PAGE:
While retesting for new products does happen – there was THG in 2003, CERA in 2008, a refined steroid test in 2013 – most times it is just scheduled retesting before the samples are flushed. It's about samples that were ringing bells first time round – but not positive – and taking a second shot at them at the end of their life, taking advantage of general improvements in the testing game, rather than a specific, recently discovered new test.

On the issue of retro testing, this from ex-IAAF and current UCI lab rat Francesca Rossi is worth recalling

“I think the test for hGH is done via blood, and we don't have so many blood samples. It is a little difficult to make a retrospective analysis in these situations. It is not a case that you can work with stored urine, which you can test for years - blood is a little bit different and more delicate.

“I think that for this part, we don't have so many retrospective possibilities. But we have so many athletes for the future [that can be tested]...

“Retrospective analyses in general are really tricky. You cannot apply this for every sample in every time. So it is really a complicated matter for me, in general.”

http://www.cyclingnews.com/features/a-new-chapter-in-the-fight-against-doping/
 
Re:

Benotti69 said:
http://sports.yahoo.com/news/german-anti-doping-lab-finds-161801242--spt.html?soc_src=mediacontentstory&soc_trk=tw

sporting federations are operating in a manner akin to organised crime.

That's a link to a story about the 2013 steroid retesting. What's the acrobatic leap of logic that takes us from retesting to organized crime?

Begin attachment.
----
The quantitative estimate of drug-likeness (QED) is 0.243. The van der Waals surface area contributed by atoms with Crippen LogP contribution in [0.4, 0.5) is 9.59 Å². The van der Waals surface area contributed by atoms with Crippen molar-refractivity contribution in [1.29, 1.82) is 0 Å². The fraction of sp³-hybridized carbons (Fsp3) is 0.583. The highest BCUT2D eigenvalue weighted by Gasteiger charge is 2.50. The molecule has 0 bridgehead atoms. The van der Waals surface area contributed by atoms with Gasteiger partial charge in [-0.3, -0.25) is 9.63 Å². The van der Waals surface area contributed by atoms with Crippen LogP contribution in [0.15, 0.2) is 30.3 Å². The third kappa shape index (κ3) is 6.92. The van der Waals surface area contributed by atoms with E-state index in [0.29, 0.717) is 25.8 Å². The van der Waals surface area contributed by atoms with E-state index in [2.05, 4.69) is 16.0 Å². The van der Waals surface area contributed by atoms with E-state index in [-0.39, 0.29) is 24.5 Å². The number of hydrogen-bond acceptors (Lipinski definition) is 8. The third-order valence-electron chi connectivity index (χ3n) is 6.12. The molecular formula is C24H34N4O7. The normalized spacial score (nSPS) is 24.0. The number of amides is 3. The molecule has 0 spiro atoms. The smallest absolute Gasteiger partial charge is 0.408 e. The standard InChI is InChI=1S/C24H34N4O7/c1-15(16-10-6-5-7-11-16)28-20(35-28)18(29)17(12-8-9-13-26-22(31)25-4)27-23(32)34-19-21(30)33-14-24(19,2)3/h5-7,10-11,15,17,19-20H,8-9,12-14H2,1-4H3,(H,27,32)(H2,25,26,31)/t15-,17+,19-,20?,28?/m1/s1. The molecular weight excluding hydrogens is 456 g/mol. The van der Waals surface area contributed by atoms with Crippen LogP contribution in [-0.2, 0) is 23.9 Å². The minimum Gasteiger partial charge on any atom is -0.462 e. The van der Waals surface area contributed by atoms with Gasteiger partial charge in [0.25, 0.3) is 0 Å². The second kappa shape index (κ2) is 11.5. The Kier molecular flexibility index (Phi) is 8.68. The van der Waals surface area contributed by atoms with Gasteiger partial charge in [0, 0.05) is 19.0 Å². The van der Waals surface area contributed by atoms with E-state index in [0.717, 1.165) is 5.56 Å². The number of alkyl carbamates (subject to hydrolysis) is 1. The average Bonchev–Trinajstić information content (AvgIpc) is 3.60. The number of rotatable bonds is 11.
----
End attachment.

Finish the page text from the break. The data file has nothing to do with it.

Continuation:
Nice that IAAF looked again at old samples (likely targeting Russians and Africans), but why not also incoporate corresponding ones at ADA's from the preparation of these tournaments? 32 positives (is that the correct languages, or are they just trying to get borderline cases?) is impressive, but those are just the ones who thought they were using something that could not be traced. What about those showing up to the tournaments without a trace of glow?
 
I just wanted to say that Sebastian Coe is trash, or perhaps....Lord Coe is garbage. I also want to thank him for being the Patrick McQuaid of Track & Field. It's people like him that keep the sport interesting--like a train wreck.

That is all.
 
Re:

Cloxxki said:
Nice that IAAF looked again at old samples (likely targeting Russians and Africans), but why not also incoporate corresponding ones at ADA's from the preparation of these tournaments? 32 positives (is that the correct languages, or are they just trying to get borderline cases?) is impressive, but those are just the ones who thought they were using something that could not be traced. What about those showing up to the tournaments without a trace of glow?

Because that's how you would actually catch people...
 
Re:

Cloxxki said:
Nice that IAAF looked again at old samples (likely targeting Russians and Africans), but why not also incoporate corresponding ones at ADA's from the preparation of these tournaments? 32 positives (is that the correct languages, or are they just trying to get borderline cases?) is impressive, but those are just the ones who thought they were using something that could not be traced. What about those showing up to the tournaments without a trace of glow?

East German Style, baby. If you have drug testing facilities superior to your athletic federation's facilities, you will be a champion!
 
gooner said:
More tomorrow. Scroll down and read.

Interesting statistic, 29 - 34%. I wonder if this extrapolates to cycling. The CIRC report had estimates between 30 and 90%. I wonder where the reality lies (no pun intended). 34% translates to 74 riders (rounded down) were actively doping in the TDF.